during the first month your baby is getting used to the outside world. going from such a warm, compact place to the outside can be overwhelming. during this period, the infant is particularly sensitive to touch and you should spend a lot of this month just holding your baby. through touch, your baby is learning about proprioception, which means an awareness of themselves, their body parts, what their limbs are doing and interpreting the various sensations experienced by the skin.


you can help this process by:

  • swaddling - which means keeping the baby wrapped firmly in a baby blanket. This is thought to help with proprioception and may even contribute to them sleeping a bit longer because they feel safe and snug.

  • massage - gentle massage over all parts of the babies body will help to develop proprioception and awareness of their body and is thought by some researchers to increase well being and IQ.


4. reading and talking

moms are naturals at lots of things, and talking to their babies is no exception. chances are you already instinctively use "motherese," a way of speaking in which you raise the pitch of your voice and slow the rate at which you talk, exaggerating syllables and drawing out vowels. widening your eyes and mouth while speaking gets your whole face into the act, and most babies find that fascinating. what you may not realize is that this kind of talk is actually helping boost your baby's brainpower - and future learning abilities.


research shows that babies' brains develop by making new connections called "neural pathways." every time you speak to your infant, those new pathways build the tot's mental foundation for learning other things. the more neural pathways that are developedearly on, the more your child will be able to learn later.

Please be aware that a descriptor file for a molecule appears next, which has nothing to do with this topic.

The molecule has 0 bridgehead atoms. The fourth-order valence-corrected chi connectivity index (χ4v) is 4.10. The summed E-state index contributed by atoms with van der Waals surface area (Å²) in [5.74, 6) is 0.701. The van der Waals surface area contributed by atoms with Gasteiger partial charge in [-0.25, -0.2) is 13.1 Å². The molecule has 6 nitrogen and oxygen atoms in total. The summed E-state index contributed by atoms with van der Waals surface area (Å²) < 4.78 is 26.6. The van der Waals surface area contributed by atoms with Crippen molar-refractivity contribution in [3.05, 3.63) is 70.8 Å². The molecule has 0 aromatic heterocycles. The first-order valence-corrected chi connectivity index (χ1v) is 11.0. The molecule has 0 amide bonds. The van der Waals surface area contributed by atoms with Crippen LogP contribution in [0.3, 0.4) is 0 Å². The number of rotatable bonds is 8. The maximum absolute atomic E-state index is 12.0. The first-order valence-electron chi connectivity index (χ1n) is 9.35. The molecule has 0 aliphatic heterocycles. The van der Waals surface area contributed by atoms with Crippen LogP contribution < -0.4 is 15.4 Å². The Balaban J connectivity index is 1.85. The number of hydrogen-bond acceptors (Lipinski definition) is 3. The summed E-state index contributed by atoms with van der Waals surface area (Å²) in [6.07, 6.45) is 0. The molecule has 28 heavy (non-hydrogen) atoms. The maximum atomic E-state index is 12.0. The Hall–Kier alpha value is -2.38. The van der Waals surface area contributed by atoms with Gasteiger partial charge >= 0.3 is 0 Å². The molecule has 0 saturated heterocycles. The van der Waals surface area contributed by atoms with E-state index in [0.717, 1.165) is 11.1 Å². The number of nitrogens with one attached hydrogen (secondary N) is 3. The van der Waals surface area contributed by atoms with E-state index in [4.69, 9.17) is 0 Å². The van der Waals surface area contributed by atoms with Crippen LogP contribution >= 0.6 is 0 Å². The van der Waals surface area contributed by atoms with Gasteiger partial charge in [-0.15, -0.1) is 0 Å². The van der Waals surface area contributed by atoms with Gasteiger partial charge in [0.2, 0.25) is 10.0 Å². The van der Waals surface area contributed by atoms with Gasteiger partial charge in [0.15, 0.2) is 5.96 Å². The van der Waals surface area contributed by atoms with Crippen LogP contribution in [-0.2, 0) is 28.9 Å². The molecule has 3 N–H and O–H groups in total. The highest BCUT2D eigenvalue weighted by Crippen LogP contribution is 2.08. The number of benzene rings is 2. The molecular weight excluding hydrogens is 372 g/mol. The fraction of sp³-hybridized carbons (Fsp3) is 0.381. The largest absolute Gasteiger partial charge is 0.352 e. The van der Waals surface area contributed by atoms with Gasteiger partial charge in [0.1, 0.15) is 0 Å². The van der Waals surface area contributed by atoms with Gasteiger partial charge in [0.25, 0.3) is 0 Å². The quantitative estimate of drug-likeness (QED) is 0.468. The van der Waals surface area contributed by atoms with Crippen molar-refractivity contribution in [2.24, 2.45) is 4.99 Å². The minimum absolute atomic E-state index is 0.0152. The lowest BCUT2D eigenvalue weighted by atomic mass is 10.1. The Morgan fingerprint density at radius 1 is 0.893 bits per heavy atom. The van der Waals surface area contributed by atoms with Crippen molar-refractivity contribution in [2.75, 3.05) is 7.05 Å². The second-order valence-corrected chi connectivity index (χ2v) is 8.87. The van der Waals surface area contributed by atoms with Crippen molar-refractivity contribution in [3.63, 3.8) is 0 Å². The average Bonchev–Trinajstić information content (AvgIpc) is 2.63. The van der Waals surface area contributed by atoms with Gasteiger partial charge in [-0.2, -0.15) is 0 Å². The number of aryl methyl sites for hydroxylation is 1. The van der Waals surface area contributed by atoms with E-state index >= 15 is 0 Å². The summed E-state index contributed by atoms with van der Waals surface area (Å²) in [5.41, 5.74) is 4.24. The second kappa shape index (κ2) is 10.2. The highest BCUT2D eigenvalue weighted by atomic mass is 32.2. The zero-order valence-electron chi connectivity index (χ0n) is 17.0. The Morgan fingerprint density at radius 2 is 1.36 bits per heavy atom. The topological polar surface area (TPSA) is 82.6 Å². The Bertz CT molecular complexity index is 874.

keep it short and sweet - use short sentences of four or five words, and one- or two-syllable words you can draw out, such as "prettty baaaby." and count everything whenever you can. count how many blocks your toddler can stack. or the number of steps in your house. or his fingers and toes. make a habit of counting out loud, and soon he'll join in.


perhaps the best thing you can do as a parent is read to your baby often. there is a correlation between the number of words a child hears as a baby and his verbal IQ. reading stories together helps you forge an emotional bond with your child and helps her learn too. pictures will allow your child to see things she otherwise might not, like tall ships and tigers.